Author: Blair Rampling
Available for download is chapter 1 entitled “Security Threats”.
When Windows Server 2003 was released in April of this year, Microsoft was advertising it as the most secure Windows server to date. The security community didn’t pay much attention to Microsoft’s words and experts noted that it may be wise to wait a bit before upgrading. Of course, they were right. Less than two months later, the operating system got its first security patch. Not all reviews were bad though, there were some positive responses to Microsoft’s apparent security enlightenment. When reading this review I want you to put aside your opinion on the security of Windows in general and concentrate on what this book has to offer. There are a lot of Windows administrators out there and if you’re one of them, you certainly need a title that deals exclusively with security issues.
About the author
Blair Rampling is currently the Senior Systems Administrator and system architect for a mid-size ISP/Webhosting company. In this role he is responsible for designing every aspect of company systems from the initial implementation to policies and procedures including security. Aside from his experience with Windows and UNIX security, Blair is also familiar with several types of firewalls (NetScreen, ipfilter, Raptor) and load balancing devices (Cisco/Arrowpoint CSS, Radware, Big/IP).
Inside the book
As you start reading the book, you encounter an overview of security fundamentals that spreads over almost 100 pages and includes the first five chapters. When it comes to discussing security threats, Rampling writes about the infamous Denial of Service attacks, defacements, data theft, and more. One of the most known security tools, Nmap, is mentioned already at the very beginning of the book.
Moving on, you get information on how a system is compromised as well as some on rootkits and trojans, a growing problem. Various attacks are mentioned: buffer overflows, brute force attacks, social engineering, man in the middle attacks, etc.
Now that you’ve been introduced to the various types of attacks, the author continues to build your knowledge by showing you how to design a secure server architecture. Here you learn about disabling unnecessary services, patching your system, and more. Mentioned here are also honeypots and the Honeynet project.
If you want to secure your system efficiently, you have to test it before the bad guys do. This is where security auditing comes into the picture. If you’re wondering how auditing can be performed, look into chapter four as the author provides a basic overview of auditing from a Windows and UNIX environment. Rampling mentiones a plethora of security tools including: Ethereal, the Cisco Secure Scanner, and others. A few pages are dedicated also to the configuration of the Nessus security scanner.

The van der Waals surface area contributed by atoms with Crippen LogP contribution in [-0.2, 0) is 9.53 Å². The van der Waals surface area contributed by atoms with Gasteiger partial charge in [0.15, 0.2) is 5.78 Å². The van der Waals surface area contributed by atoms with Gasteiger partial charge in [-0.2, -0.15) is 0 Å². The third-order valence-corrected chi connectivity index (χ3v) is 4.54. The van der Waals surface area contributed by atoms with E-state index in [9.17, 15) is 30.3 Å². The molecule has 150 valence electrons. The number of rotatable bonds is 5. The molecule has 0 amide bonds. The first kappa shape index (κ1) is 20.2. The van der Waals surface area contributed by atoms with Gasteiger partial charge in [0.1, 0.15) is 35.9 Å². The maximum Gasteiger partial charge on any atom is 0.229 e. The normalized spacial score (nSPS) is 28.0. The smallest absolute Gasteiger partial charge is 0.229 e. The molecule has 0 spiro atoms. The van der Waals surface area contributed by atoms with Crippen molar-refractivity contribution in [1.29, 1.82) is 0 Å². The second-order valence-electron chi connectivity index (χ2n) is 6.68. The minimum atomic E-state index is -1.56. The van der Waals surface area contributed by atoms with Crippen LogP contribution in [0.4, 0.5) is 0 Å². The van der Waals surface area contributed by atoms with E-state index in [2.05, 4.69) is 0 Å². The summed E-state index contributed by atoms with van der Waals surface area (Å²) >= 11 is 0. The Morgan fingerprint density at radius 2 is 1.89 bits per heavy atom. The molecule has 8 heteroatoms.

As a closing of the first part of the book, you read a chapter on Windows Server 2003 security provisions where you discover the security features of Windows Server, the Microsoft CryptoAPI, IPSec, etc.
The second part of the book deals with system security and is comprised of two chapters in which you see how you can actually secure Windows Server 2003 and secure applications. Rampling covers a lot of ground and it’s obvious he wants to go as in-depth as possible with all the things you have to take into consideration. He writes about hardware security, group policies, securing web and FTP servers, securing DNS, and much more. The material is complemented with a myriad of screenshots that make everything pretty clear.
The third part covers everything related to authentication and encryption. It’s the largest part of the book as it contains eight chapters. The author starts by providing an introduction to cryptography and demonstrating how you can encrypt your data. A few pages are dedicated to Pretty Good Privacy (PGP), probably the most popular encryption software.
Next Rampling shows you how to use SSL to secure HTTP, use SSL with IIS, as well as other connected topics before moving on to write about Windows Server 2003 authentication methods and Kerberos. After a Public Key Infrastructure (PKI) overview, you get all you need to successfully install and configure certificates. The author takes you by the hand and guides you step-by-step through everything. It doesn’t get more straightforward than this.
The last two chapters in this part of the book contain information on L2TP and PPTP VPNs and an explanation of IPSec. As an addition, you also learn how to configure IPSec.
The fourth and final part provides an overview of the Internet Security and Acceleration (ISA) server, some material on firewalls and the Acceleration service with its configuration. The book doesn’t end here though. Rampling closes “Windows Server 2003 Security Bible” with reference material in three appendices. He points out interesting security tools for both UNIX and Windows platforms, lists some security resources and there’s also a handy list of well known ports.
My 2 cents
Topics are cross-referenced throughout the book. This makes the organization truly excellent and the book not only a great learning tool but an excellent reference guide as well.
As for the targeted audience, this book is a perfect choice for all you administering Windows Server 2003 machines as it deals exclusively with security. There’s so much to learn and I believe the author managed to put together a valuable book.
You can never be too careful when it comes to server security so if you’re working on this platform – do consider this book. It will certainly help you sharpen your skills and achieve a higher level of security.